Friday, May 21, 2010

New Round of Mini Doughnuts (Donuts?)

I had to try out a few new flavors/toppings for my latest favorite thing to make for group meeting this week. It was a learning experience that's for sure. I decided to make good old fashioned powdered doughnuts as well as chocolate glazed doughnuts. Why must doughnut be spelled two ways and both ways are right? I always write "donut" but that seems so incorrect when compared to "doughnut". Hmmm. Anyways, the powdered were super easy since all you do after you bake them and let them cool is roll them around until coated in a bowl of powdered sugar. What could be easier? Well when I woke up in the morning nearly all of the powdered sugar had absorbed into the doughnut as if they were feeding off the sugar. A little irritated, I coated them again in the sugar and by the time group meeting rolled around the doughnuts had consumed about half of the sugar again. Despite them not looking totally coated they were really quite delicious, probably because of all the sugar additions and subsequence absorption. I ate way too many of them. Why are powdered doughnuts so addicting?

On to the chocolate doughnuts and the issues that came along with them. Instead of using a recipe I thought I could just whip up a simple ganache and that would glaze them nicely. Why wouldn't it look just like a normal glazed doughnut? Why would I have to use a special recipe? One that will actually harden and not remain sticky and wet forever. No I didn't consider any of this and made a simple ganache by pouring hot whipping cream over dark chocolate chips, letting them melt, stirring it until mixed and shiny and then dipping the cooled doughnuts in the glaze. Well, the ganache was far too thin for this sort of job apparently because it just looked like a brown sheen or lacquer rather than an icing. So I mixed in powdered sugar. And more powdered sugar. And more to stiffen it up a bit and by the time it was relatively thick that frosting was so sweet it was insane. And I have a pretty tolerant sweet tooth. The icing stuck nicely to the cake but the problem was is that it never made a shell like normal doughnut glazes. Still good albeit insanely sweet. Also, really messy.

I need to find an actual recipe for this next time. Also, I wanted to make the actual cake part chocolate too. I'll probably just add in a bit of cocoa powder to the normal recipe. I think that will do the trick.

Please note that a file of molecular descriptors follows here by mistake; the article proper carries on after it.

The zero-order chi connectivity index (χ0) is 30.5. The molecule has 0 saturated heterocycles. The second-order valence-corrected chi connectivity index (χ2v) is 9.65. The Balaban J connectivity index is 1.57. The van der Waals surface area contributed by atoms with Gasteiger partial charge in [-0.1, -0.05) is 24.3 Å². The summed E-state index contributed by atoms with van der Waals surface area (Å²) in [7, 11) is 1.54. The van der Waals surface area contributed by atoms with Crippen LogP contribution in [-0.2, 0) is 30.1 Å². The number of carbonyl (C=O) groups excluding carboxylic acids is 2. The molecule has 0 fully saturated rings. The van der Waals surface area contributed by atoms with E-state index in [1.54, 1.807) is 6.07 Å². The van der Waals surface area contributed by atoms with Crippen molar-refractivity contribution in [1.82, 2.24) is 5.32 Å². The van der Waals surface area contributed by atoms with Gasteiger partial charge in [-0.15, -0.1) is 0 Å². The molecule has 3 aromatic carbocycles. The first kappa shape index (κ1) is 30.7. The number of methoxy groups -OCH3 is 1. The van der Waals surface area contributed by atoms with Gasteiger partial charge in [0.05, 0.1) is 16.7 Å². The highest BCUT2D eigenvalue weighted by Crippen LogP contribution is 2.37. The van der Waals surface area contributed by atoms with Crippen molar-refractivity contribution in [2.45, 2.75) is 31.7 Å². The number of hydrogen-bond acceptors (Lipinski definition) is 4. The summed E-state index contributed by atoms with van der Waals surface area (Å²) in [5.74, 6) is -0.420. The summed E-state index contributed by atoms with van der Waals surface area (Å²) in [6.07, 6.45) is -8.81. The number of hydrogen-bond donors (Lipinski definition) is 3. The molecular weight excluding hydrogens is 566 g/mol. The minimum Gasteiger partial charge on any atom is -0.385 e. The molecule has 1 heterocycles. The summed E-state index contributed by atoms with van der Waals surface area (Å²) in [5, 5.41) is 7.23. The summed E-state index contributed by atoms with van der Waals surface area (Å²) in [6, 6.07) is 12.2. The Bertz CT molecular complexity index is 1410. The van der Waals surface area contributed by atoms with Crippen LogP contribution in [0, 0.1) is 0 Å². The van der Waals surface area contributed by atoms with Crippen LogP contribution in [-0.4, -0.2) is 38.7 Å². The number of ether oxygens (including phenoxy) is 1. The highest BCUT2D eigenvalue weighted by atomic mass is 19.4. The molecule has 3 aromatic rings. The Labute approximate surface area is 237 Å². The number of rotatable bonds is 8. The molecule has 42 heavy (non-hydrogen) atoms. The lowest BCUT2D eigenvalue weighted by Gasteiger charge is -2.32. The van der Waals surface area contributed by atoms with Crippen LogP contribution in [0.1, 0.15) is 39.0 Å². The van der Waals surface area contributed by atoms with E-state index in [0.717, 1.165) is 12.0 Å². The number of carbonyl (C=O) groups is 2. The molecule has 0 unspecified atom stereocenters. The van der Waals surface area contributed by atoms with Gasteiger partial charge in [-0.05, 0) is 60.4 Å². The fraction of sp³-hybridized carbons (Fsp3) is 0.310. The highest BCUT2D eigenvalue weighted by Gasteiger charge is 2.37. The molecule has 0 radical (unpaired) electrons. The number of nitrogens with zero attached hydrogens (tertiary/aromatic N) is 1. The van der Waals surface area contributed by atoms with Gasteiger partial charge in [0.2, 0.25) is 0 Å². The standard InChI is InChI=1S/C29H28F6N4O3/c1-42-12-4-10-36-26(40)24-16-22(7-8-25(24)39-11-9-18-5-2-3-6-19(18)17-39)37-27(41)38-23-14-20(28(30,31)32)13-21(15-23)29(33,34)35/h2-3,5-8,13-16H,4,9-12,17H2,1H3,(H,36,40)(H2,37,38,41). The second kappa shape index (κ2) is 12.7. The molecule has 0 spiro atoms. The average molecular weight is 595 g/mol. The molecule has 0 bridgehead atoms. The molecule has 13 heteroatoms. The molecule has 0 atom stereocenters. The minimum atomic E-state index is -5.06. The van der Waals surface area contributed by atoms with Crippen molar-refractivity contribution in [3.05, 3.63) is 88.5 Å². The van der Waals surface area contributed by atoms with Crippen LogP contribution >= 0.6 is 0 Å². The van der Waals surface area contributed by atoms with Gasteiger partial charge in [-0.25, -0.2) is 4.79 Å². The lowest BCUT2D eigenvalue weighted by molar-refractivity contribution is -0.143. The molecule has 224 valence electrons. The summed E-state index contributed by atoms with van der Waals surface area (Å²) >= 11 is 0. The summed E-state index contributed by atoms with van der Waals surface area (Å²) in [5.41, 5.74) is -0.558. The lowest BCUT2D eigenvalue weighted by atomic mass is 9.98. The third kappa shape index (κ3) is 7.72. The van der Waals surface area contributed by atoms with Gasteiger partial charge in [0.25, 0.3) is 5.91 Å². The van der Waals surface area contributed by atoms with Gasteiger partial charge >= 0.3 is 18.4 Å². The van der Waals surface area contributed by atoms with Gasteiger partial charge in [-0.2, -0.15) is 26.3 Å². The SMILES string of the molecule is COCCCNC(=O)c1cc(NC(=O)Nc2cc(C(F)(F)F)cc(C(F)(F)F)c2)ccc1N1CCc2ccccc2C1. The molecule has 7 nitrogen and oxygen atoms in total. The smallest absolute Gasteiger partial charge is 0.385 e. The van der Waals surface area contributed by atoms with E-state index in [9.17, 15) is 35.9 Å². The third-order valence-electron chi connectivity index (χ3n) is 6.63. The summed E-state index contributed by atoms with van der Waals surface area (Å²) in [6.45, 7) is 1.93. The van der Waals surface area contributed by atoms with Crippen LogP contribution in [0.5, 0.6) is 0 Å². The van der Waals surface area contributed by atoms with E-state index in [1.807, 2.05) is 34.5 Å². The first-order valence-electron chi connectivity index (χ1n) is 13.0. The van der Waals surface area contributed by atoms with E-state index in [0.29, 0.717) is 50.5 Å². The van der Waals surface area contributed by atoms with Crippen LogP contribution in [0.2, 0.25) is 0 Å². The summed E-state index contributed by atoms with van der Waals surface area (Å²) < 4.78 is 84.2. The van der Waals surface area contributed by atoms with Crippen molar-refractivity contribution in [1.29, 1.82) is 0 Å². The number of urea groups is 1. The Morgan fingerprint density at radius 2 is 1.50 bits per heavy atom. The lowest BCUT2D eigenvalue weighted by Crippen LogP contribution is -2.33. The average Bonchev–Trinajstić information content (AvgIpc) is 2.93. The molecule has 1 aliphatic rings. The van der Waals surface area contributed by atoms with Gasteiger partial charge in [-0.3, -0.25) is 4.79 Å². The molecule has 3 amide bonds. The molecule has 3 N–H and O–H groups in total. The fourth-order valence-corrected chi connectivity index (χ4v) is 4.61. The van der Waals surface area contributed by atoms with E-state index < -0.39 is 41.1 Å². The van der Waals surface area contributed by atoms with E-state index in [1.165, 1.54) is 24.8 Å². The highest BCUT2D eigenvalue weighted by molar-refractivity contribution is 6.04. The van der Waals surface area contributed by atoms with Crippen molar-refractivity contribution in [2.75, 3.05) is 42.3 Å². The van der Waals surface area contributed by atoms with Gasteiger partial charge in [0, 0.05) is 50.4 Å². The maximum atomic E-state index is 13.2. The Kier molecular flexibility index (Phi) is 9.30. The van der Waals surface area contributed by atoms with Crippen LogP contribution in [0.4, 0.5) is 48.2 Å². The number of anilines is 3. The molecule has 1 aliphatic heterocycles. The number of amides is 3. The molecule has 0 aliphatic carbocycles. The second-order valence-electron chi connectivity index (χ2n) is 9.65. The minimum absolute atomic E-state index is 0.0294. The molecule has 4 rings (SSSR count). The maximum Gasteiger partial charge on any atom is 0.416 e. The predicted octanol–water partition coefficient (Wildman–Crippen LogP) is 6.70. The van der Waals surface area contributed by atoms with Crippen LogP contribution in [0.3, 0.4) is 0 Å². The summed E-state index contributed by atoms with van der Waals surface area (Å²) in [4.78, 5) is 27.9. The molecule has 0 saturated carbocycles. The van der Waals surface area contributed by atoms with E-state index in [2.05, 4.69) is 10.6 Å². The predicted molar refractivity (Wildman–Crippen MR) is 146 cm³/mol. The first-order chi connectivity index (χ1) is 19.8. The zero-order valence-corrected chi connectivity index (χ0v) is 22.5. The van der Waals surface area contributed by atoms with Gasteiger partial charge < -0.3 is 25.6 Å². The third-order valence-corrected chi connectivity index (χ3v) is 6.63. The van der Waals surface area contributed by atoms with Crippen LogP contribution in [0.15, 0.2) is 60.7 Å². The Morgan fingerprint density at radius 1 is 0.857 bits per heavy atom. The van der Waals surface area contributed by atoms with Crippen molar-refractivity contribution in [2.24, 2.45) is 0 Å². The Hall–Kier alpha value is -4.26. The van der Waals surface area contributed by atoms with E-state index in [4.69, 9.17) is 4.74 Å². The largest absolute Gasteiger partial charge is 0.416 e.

Here's the doughnut recipe:

1 1/4 C cake flour, sifted
1/2 C granulated sugar
1 1/4 tsp. baking powder
1/8 tsp. nutmeg (I don't add this in--unless you're doing some sort of spice cake I really don't think this is necessary).
3/4 tsp. salt
1/2 buttermilk
1 egg, lightly beaten
1 1/2 Tbs. butter, melted

Preheat oven to 425 degrees F. I use a pastry brush to coat the doughnut tin with melted butter. Works so much better than your fingers (I did this the fist time). Or you could use spray but you wants all those chemicals??

In a large mixing bowl, sift together flour, sugar, baking powder and salt. Add buttermilk, egg, and butter and stir until just combined. Fill each doughnut cup approximately 1/2 full. I pipe it in using a large tip. Makes for even sizing and is far less messy. Bake 4-6 minutes (for my oven, 5 min is perfect) or until the top of the doughnuts spring back when touched. 5 minutes doesn't allow for a browning of the doughnuts, instead it makes them soft and pillowy and since your coating them in a glaze etc. who needs them to be golden brown? Let cool in a pan for 4-5 minutes (again, 5 minutes is perfect) before removing. Finish doughnuts with glaze or sprinkles (mmm sprinkles, why had I never thought of you?! Next time. Next time). Makes 24 doughnuts.

Photos by Collin Monda.

Thursday, May 20, 2010

Lemon Cake With Lemon Simple Syrup and Lemon Icing

For a coworkers birthday instead of making the usual chocolate cake I made a Lemon Cake since the recipient doesn't like chocolate. I know. Crazy. Actually it was kind of nice to not make the same old chocolate cake again. I've made it about 10 times in the past couple months. It's a good one and a definite crowd pleaser but it was getting a bit tired of making so many appearances, and so was I. I don't think I've ever even posted that cake. Reminder that I must do that. It's the best chocolate cake recipe I've ever had that isn't insanely rich and puts you into a food coma. It's especially delicious in cupcake form. But what isn't better miniature? So with chocolate out of the picture I kind of floundered a bit. So many options. What to make? What's the opposite of chocolate? Fruit? Someone suggested lemon and I was sold. I wanted to redeem my last lemon cake which was admittedly very dry (it happens....). I also added poppy seeds which I don't think it needs. Better to be smooth and sugary and lemony. No crunchy bits. Anyway, I scoured the internet (taste-spotting) and found one that looked particularly good and the blogger who made it said it was the best she had ever tried so I figured why not see if I agree? It's an Ina Garten recipe which gives it some credentials (recipe: . I'm not sure I trust her so much with desserts let alone cakes but I was willing to give this a shot especially since the recipe had you pour a warm lemon simple syrup over the cooling cake. That's a good enough reason for me. Dry-cake problem solved.

The recipe was the usual. Nothing fancy. Had you alternate buttermilk and flour mixtures which I think always makes for a good cake. Why? I have no idea. The batter was incredibly mousse-y for a lemon cake so that was a good start. I baked it in a bunt pan which I love doing because it's instantly fancy and much easier than making layered cakes. After you remove it from the oven and let it cool for a bit upside down (cake part up) you pour a simple syrup made with lemon juice over the cake. The recipe was a bit confusing at this point so I just slowly poured it over the cake and let it sit in the pan while it cooled. I thought this will either end up wonderfully by having the syrup soak in all over the cake or this could end horribly with the cake turning into a mush and slopping all over the place, simple syrup flying as I try to turn the cake over and out of the pan. It ended up like the former which was a relief. It seemed also the the syrup mainly absorbed at the bottom of the cake and didn't really do much at the top even though it soaked in. Strange.